“Broadly speaking, the goals of the bill and our goals are the same,” said Gov. Ned Lamont of Connecticut, a Democrat. “It’s about modernizing the ancient infrastructure, which is the key to economic development. It’s about fairness and justice.”

But others, while accepting the money, have balked at federal attempts to control how it’s spent.

Nebraska Gov. Pete Ricketts, who signed the Jan. 19 letter, said states, particularly those outside the East Coast, needed the space to meet their own priorities, such as building new highways. He also said expanding Amtrak service, a key goal of the Biden administration, is “not very helpful” in Nebraska given its lower population density.

Mr Landrieu called Mr Ricketts in November to discuss how the two sides could coordinate their efforts. While the governor said he appreciated the call, he’s not optimistic that the Biden administration will give states the flexibility they need.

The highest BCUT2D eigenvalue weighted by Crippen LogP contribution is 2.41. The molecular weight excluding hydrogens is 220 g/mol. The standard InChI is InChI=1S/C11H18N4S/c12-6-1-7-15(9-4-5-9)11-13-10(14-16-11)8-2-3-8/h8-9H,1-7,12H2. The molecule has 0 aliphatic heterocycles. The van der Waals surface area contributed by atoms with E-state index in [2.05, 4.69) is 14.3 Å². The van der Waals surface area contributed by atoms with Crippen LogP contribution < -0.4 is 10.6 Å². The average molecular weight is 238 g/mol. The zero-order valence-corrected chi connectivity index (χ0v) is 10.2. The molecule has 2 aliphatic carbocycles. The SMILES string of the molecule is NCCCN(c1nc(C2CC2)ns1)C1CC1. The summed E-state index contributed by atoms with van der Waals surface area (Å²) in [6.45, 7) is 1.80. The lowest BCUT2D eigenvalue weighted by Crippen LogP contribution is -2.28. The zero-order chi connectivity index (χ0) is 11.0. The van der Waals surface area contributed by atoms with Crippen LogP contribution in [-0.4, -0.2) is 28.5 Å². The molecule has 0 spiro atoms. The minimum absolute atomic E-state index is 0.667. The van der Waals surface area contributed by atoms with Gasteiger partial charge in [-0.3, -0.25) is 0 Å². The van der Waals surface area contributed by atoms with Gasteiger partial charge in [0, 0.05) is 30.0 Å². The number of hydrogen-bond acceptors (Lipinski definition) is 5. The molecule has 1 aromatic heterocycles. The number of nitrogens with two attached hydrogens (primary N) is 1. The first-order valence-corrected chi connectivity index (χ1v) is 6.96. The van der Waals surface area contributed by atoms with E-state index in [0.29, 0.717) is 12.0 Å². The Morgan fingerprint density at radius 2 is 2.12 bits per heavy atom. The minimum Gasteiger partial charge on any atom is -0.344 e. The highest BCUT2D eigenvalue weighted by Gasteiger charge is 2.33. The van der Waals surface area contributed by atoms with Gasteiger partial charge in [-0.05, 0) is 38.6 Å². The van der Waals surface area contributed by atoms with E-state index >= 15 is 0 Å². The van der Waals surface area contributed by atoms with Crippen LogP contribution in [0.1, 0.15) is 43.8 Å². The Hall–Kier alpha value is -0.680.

“Range doesn’t matter if you want to limit us,” Mr. Ricketts said.

Republican lawmakers, several of whom voted with Democrats to pass the law, have sided with the states. Senators Mitch McConnell of Kentucky and Shelley Moore Capito of West Virginia wrote their own letter to governors, urging them to ignore the government’s memo, which they say has “no legal effect.” On February 18, Mr. McConnell, Ms. Capito and 27 other Republican senators sent a letter to Transportation Secretary Pete Buttigieg criticizing the memo.

Mr Landrieu said in an interview with the New York Times he was not surprised by the governors’ letter. “There will always be conflict in this zone,” he said of tensions between the federal and state governments.

Resolving this conflict will be a delicate balancing act. He acknowledged that governors would “make the final decision” and that some communities, such as those with fewer roads and bridges to repair, would need more flexibility.

“In those cases, it makes perfect sense that they do. Not in other states.” Mr. Landrieu said. “There has to be flexibility, and we recognize that.”

However, he made it clear that the Biden administration would continue to seek to influence the types of projects the funds were used on, including by issuing federal guidance and recommendations.

“The federal government has the power to set what they call guidelines and rules and regulations,” Mr Landrieu said.